be taken down from the Rostra to the lower part.' “Cæsar, when Prætor, had ordered Q. Catulus to speak from the lower place; he now brought Vettus on to the Rostra” (Cicero, Ad. Alt. ii, 24, 3). “Whether it speaks from a lower, or an equal, or a superior place” (Cicero, De Oratore, 3, 6). This lower place in the Rostra Julia is an exedra, recently cleared out; there Cæsar's body was cremated. Upon this lower platform, close up to the curved wall, are three blocks of peperino (Alban) stone, upon which are two circular indentations, 2 ft. in diameter, 11 ft. apart. The first is 1 ft. to the east of the meridian line; this is probably the site of the sun-dial of Marcus Philippus, 163 B.C. ; and the more easterly marks that of M. Valerius Messala, of 262 B.C., which Pliny (7, 60) says was brought from Catania, in Sicily, but was not exact. This was owing to the fact that Catania is about 4 degrees south of Rome. The south point of the tufa platform in front of the curve is south-south-west, 45 ft. west of due south, as proved by an observation made by the authorities on May 2nd. Pliny's description (7, 60) of how “the Accensus (cryer) of the consuls proclaimed the hour of noon, as soon as from the Senate-house he caught sight of the sun between the Rostra and the Græcostans (which was to the right of the Curia) exactly tallies with this spot, as we have often demonstrated. This discovery finally does away with the erroneous opinion held by so many, that the Rostra ad Palmam, on the south side of the Arch of Severus, was the Rostra Vetera; and which we have always maintained was made by Septimius Severus when he laid out the Forum anew after the earthquake and tire of A.D. 192. The last historical notice of this Rostra is by Spartianus, when he tells us that Didius Julianus addressed the people in A.D. 193 from the Rostra in front of the Curia.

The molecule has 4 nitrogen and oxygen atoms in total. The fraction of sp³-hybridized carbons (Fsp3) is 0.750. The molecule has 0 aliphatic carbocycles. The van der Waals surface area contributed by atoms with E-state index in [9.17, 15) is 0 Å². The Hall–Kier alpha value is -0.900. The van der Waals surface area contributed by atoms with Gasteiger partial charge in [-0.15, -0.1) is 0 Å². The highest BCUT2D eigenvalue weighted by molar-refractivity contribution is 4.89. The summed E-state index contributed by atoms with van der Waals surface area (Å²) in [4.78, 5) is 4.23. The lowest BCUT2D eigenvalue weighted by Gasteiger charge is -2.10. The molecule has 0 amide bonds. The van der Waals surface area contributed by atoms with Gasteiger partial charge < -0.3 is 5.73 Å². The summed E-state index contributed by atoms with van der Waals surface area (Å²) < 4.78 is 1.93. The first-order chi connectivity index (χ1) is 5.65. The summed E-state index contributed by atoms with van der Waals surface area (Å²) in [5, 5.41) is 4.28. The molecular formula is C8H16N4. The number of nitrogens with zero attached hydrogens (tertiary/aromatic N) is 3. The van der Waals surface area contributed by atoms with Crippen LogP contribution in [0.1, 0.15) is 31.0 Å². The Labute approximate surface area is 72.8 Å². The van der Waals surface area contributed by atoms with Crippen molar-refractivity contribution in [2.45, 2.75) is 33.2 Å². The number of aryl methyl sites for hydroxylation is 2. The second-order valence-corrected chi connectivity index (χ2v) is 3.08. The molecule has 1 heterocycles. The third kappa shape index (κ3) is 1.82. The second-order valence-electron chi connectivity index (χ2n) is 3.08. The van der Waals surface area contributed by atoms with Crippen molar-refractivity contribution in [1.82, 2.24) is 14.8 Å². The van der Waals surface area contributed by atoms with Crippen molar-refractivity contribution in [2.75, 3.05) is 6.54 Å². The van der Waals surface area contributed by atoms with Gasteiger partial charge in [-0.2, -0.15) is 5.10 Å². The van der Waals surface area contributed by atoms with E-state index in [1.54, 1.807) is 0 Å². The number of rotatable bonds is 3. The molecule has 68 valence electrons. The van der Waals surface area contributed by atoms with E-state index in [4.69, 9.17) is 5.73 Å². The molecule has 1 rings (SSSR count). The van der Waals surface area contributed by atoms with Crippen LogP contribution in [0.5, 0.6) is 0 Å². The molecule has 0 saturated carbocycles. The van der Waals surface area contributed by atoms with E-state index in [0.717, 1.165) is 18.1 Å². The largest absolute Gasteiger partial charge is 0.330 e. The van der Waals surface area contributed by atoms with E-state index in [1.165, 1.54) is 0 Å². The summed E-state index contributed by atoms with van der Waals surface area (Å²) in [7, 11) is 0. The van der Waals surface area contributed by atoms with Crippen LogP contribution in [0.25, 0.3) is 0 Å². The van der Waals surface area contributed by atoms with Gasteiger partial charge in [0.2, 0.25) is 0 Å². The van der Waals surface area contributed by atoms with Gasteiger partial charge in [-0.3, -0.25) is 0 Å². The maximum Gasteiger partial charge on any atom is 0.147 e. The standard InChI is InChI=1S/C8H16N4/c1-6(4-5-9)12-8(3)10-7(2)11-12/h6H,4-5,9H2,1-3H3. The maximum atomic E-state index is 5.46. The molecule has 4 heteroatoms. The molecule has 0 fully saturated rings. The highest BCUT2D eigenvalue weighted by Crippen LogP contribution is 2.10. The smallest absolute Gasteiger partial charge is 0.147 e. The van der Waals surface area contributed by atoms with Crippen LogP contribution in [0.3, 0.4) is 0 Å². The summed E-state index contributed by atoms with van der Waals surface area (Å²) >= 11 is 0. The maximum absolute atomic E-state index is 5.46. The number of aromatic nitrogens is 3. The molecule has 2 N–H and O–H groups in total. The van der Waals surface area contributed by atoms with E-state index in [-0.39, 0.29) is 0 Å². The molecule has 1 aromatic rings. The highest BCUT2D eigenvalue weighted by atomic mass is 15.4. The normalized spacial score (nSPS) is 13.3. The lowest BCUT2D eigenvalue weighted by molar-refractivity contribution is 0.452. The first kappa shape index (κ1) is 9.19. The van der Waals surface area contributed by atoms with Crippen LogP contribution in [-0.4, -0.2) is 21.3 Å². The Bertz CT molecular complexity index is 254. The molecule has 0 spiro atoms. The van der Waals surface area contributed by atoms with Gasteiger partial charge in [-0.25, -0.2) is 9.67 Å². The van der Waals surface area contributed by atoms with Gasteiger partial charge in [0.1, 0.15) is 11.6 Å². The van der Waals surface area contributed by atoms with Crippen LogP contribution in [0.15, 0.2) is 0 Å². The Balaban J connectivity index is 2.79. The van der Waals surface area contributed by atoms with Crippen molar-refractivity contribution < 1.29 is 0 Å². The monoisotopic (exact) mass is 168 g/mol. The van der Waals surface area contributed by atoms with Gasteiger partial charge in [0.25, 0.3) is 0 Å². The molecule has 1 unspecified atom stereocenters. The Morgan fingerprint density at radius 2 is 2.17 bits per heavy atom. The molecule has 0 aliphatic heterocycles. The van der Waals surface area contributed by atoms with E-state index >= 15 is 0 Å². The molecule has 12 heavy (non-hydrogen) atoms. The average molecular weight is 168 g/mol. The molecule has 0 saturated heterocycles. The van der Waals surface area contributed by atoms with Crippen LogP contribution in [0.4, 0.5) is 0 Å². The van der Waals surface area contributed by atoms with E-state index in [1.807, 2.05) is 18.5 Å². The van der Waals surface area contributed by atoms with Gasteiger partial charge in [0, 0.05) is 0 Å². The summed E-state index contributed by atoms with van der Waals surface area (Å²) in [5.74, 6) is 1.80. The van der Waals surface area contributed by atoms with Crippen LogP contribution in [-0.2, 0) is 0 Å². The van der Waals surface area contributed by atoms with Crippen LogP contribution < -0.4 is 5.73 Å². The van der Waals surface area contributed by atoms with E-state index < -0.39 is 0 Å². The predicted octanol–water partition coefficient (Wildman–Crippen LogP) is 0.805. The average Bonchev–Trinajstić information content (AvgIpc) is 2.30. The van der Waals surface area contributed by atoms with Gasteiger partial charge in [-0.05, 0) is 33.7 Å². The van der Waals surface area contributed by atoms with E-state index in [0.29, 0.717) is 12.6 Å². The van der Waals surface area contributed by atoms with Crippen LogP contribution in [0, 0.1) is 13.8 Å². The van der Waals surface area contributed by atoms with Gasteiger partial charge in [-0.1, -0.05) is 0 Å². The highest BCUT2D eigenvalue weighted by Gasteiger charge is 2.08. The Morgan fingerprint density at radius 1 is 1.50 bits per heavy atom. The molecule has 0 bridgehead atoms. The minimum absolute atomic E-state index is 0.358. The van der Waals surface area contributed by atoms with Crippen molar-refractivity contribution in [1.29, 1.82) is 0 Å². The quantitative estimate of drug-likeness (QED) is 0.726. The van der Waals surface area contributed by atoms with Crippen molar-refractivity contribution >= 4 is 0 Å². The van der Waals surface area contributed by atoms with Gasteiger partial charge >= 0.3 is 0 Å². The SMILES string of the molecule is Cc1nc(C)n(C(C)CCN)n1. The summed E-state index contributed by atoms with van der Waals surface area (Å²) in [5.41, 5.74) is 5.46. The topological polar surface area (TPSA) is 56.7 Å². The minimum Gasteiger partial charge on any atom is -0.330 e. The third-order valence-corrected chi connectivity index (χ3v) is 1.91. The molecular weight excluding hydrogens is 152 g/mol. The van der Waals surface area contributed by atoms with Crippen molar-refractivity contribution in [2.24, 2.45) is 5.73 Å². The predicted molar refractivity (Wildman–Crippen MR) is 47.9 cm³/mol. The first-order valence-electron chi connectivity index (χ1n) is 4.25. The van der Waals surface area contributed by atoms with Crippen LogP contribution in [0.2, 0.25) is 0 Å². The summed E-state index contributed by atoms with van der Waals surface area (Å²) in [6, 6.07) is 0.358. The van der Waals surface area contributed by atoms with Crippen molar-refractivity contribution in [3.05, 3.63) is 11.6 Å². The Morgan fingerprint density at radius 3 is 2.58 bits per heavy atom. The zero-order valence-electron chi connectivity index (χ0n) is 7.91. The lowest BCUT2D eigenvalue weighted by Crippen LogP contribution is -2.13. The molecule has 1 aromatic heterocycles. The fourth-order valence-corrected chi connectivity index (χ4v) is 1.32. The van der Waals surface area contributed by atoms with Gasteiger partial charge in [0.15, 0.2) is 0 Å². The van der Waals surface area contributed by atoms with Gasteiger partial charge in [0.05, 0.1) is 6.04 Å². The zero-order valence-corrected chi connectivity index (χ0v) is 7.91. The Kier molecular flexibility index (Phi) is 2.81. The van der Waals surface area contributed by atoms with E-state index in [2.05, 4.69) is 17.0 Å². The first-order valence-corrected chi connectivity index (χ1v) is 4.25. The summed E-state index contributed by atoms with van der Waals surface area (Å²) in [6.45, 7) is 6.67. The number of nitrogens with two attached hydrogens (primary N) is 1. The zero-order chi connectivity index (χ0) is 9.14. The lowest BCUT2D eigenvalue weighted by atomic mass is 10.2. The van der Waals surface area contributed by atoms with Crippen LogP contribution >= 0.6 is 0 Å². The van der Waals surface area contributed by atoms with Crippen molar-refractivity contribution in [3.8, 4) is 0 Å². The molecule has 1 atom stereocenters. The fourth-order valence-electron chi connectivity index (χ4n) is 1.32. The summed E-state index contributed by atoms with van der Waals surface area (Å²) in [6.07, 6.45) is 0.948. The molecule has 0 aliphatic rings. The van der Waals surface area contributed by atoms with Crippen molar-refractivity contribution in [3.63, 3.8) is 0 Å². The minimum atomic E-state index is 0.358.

A denarius of M. Palikanus, of the Lollia gens, represents this Rostra ; he was an orator (Cicero, Brutus, 62), and tribune of the people, B.c. 69, when Pompey restored the Tribunitial power; hence the head of Liberty on the obverse of the coin. Five arches are represented as springing from columns, supporting a curved parapet, on which is a square desk or table. The prows of three vessels are shown obtruding from the base of the columns outwards, the concave of the curve being towards the spectator, giving the idea that a person could see through the arches from the Senate side towards the Forum.

From this Rostra, Cicero made many of his famous orations, and upon it his head and hands were exposed after his murder, which more people came to see than went to listen to his voice.

S. RUSSELL FORBES.

« הקודםהמשך »